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Re: The Importance of Drip Loops -- Don't be heartless

Neight Goetz reminded us of the The Importance of Drip

> . . .the water started to drip down
> the cord to the...you 
> guessed it my surge suppresor. However my surge
> suppressor did not trip. I 
> had an ac adaptor for my phone blocking the trip
> Soon afterwards I 
> smelled something burning...NOT GOOD!! I unplugged the
> suppressor from the 
> wall and examined the unit and the surge suppressor,
> pretty warped. 
> Luckly no fires!
> Please, make a drip loop.

It's important to keep electrical connections dry.  But
please also use a GFCI (Ground Fault Circuit Interrupter)
for your aquatic electrics.  Neight might have been having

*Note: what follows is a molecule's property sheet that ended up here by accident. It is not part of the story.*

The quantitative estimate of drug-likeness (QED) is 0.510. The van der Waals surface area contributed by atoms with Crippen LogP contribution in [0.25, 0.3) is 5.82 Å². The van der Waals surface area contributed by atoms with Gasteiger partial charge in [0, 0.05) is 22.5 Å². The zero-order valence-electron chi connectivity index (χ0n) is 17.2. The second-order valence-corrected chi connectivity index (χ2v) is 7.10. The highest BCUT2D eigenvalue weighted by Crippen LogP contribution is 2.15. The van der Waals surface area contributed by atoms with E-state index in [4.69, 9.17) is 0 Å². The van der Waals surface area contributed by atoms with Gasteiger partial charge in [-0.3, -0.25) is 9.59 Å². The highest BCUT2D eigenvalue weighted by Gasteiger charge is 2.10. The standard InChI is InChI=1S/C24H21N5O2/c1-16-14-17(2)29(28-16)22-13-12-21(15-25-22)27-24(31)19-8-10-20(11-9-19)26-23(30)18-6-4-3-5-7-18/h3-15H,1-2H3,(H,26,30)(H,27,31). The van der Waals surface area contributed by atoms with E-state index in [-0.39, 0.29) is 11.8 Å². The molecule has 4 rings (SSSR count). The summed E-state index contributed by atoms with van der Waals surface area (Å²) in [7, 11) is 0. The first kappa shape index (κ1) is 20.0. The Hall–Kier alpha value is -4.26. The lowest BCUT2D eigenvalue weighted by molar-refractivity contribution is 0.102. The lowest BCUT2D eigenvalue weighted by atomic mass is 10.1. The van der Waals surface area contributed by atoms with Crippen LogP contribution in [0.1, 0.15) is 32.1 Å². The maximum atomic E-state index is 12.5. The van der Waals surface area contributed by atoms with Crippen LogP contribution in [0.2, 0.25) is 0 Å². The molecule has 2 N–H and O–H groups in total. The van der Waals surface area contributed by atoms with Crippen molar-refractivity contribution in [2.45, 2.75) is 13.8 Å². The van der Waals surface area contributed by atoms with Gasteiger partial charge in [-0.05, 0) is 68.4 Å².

a short between the the hot and neutral wires, which won't
trip a GFCI.  But the odds are that, if a spill will short
the hot wire to anything, it will also short it to ground
(maybe through you, maybe through the water literally to
the ground and maybe even through the ground wire).  All of
those situations will trip a GFCI and the odds are also
that they will trip the GFCI before they trip your heart.

The safety rule should be "Use drip loops on your
electrical cords and be sure the loops are lower than the
GFCI into which the cords are connected."

Scott H.

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